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In the land where big creatures roam
By Mike Jackson | Daily Herald Outdoors Writer

Mike Jackson, right, and guide Dave McSween show off a 36-pound lake trout.


Courtesy of Mike Seeling

This is the jumbo Flatfish lure that landed a 36-pound lake trout on Kasba Lake in the Northwest Territories.


Courtesy of Mike Seeling

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Published: 12/3/2008 11:54 AM

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KASBA LAKE, Northwest Territories - Angling friend Jerry suggested I chum the waters during these cold, wintry days and whet the appetites of readers.

That is an easy request.

There is a marked difference between the lake trout that swim the waters of Lake Michigan and that species' first Canadian cousin. The Canadian version is wild and strong enough to pull a boat around like it was a feather.

I have become enamored with big Canadian lake trout ever since I fished the world-famous Great Bear Lake in the Arctic. But here on Kasba Lake, one can discover that at any moment a fish of monumental proportions can snap a lure off a leader like a saltine cracker.

I've been to Kasba Lake Lodge before, only that was for big northern pike. I wasn't disappointed then, and I certainly couldn't moan and groan on this outing.

Owned by the outdoorsy Hill family from British Columbia, Kasba Lake Lodge is one of those rare jewels of the far north country. This is a place where the Hills made sure the dining room cuisine is as good as the laker angling.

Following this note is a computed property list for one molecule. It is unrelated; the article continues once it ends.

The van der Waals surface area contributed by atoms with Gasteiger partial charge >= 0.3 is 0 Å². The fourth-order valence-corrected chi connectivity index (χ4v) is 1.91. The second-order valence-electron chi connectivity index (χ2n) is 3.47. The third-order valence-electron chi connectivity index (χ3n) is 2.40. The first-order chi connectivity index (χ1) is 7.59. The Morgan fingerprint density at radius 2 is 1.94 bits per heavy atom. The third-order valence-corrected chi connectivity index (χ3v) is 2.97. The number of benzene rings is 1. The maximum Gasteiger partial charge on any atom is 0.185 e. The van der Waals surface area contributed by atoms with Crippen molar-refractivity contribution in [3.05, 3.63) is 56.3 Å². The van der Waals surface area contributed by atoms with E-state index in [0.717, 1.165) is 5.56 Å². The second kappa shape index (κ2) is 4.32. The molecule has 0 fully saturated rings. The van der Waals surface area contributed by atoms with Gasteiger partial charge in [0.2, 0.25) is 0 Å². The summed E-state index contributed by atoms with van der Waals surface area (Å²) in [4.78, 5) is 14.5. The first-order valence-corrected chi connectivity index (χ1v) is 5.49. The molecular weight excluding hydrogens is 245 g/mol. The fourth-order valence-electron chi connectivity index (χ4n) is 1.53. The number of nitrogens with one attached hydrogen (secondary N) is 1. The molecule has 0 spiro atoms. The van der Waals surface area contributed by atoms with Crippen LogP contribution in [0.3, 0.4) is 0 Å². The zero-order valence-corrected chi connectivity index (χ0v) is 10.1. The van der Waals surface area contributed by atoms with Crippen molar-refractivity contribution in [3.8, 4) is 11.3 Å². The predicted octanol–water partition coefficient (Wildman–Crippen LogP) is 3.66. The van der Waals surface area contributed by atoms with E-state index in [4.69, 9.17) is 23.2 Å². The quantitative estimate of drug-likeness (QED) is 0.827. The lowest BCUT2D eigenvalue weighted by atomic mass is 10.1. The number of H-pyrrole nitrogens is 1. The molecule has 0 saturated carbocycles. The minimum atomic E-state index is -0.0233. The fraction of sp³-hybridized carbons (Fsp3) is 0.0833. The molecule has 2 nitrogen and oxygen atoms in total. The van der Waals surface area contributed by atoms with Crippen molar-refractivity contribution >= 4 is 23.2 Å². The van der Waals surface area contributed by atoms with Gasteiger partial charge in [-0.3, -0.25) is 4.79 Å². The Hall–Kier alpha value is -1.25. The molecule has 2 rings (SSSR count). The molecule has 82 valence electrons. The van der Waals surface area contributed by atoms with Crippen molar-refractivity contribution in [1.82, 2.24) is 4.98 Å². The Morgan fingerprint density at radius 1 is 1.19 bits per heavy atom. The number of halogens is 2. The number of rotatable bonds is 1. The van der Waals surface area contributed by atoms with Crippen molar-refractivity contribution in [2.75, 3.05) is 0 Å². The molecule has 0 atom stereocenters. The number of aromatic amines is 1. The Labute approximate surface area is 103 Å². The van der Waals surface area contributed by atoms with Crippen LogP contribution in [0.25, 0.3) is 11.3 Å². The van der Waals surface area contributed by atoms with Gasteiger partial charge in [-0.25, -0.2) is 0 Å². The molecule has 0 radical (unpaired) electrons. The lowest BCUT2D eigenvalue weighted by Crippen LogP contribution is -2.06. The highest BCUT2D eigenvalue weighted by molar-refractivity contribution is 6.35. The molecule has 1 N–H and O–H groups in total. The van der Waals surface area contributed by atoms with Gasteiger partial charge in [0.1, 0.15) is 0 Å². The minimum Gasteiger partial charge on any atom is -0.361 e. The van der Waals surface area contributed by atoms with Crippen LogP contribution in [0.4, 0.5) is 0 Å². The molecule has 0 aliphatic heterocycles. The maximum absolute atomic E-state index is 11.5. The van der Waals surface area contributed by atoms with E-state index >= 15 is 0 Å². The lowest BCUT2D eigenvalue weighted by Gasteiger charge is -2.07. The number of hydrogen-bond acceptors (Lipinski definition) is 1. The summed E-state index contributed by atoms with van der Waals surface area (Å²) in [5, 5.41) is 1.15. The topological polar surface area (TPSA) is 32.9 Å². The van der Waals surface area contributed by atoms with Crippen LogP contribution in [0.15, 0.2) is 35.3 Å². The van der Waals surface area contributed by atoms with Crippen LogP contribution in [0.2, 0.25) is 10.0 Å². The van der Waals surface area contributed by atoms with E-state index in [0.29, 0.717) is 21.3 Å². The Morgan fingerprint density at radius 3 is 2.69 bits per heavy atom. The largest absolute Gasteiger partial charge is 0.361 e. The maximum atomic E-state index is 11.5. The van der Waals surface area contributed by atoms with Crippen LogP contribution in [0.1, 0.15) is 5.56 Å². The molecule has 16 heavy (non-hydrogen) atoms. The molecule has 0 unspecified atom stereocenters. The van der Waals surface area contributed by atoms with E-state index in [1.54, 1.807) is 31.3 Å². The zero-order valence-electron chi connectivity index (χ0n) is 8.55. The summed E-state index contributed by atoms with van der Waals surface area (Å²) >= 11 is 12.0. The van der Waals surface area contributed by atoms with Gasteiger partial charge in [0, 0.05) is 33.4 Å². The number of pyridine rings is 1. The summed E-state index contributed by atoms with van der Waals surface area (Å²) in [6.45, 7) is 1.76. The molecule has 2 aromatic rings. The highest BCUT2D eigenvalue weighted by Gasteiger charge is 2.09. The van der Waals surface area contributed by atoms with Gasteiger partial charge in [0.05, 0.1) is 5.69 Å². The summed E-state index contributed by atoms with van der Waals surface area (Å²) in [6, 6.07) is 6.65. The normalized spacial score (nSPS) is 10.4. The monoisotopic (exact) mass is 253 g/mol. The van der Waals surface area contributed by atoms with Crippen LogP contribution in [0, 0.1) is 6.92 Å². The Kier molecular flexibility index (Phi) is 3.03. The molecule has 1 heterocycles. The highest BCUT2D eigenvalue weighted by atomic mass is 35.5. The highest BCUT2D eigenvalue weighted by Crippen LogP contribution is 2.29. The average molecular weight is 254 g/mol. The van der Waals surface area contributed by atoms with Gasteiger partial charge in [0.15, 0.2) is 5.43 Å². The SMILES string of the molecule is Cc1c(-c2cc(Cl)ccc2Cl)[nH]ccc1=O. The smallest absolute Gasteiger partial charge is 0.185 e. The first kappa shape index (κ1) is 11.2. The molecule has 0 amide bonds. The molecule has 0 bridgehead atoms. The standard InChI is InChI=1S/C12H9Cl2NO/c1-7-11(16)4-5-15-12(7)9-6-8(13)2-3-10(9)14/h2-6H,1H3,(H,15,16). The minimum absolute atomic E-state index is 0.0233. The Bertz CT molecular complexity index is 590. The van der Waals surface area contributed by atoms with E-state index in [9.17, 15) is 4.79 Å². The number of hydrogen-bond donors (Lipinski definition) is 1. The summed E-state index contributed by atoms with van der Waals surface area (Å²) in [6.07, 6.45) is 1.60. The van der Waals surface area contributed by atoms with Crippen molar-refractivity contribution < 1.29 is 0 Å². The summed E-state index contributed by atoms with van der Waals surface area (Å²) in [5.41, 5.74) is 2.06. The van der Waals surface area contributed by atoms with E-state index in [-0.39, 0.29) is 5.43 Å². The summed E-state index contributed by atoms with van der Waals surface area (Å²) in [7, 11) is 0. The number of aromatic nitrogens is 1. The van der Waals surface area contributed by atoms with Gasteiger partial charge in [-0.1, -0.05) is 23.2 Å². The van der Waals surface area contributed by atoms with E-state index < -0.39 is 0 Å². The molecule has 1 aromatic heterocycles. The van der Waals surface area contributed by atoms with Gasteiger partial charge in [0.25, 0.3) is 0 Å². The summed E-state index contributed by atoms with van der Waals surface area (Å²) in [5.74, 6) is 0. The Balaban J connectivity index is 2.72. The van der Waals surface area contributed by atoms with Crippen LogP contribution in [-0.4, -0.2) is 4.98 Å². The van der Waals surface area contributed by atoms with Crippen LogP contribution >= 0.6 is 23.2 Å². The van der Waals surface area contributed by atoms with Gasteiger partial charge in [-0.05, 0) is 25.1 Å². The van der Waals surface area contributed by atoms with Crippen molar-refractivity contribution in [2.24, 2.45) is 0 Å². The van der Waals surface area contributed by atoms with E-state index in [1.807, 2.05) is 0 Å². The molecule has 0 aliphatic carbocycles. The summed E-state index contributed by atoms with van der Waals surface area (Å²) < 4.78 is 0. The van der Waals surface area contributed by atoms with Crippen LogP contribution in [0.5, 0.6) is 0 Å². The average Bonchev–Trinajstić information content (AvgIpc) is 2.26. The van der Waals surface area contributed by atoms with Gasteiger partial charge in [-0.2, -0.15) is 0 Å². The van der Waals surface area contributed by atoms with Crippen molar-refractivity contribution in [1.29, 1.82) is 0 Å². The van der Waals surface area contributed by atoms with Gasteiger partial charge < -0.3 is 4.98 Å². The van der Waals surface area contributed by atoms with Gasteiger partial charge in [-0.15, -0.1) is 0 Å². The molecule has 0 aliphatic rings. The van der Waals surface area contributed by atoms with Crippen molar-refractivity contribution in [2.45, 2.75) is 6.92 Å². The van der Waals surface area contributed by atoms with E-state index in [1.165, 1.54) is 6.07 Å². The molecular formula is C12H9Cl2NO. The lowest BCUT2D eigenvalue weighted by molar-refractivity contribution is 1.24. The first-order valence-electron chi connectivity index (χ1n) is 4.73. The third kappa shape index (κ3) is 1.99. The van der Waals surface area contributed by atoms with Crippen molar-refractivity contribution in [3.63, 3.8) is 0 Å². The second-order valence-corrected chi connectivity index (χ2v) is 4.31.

But I digress.

Photo guru Mike Seeling always has his camera at the ready as we gently cruised over massive, submerged rock reefs.

Mind you, this was July, a time I prefer for sub-Arctic fishing, simply because the weeds should just about be right for pike and even trout.

The action started slowly in shallow water as we trolled spoons and medium-sized crankbaits. We caught countless lake trout in the 8- to 13-pound range.

But I knew the "submarines" had to be in the neighborhood.

"We'll work the mouth of this one river," guide Dave McSween said. "I know there's a good chance some monsters moved in there."

When we arrived at the river mouth, McSween rigged a super-jumbo Flatfish on my leader and then affixed the rig to a small boat downrigger.

"Depth here runs from 12-24 feet," Dave declared, "and the reason for the downrigger is to ensure the lure will ride right on the bottom."

Even with three-way weights attached to our spoons, we had trouble getting those lures deep enough during the slow trolling passes earlier in the day.

On the third "run," my rod shuddered and the line snapped free from the downrigger release. And, of course, my cheering section screamed out, "Fish on!"

I didn't need them to tell me that as I set the hooks. This was a big fish that intended to have nothing to do with our fun and frolicking.

The battle lasted close to 20 minutes, with a lot of give and take going on. Finally, the fish surfaced close to the boat and McSween let out a shout that this was "a biggy."

He netted the brute in one quick movement and hoisted it aboard. The scale read an easy 36 pounds!

Fifteen minutes after that, Seeling nailed a 25-pound trout that went after another jumbo Flatfish.

With our hunger for big fish satiated, McSween steered the boat for the lodge and another hot celebratory meal.

This is big fish country, and if you hanker for large lake trout and pike, you may want to give it a try.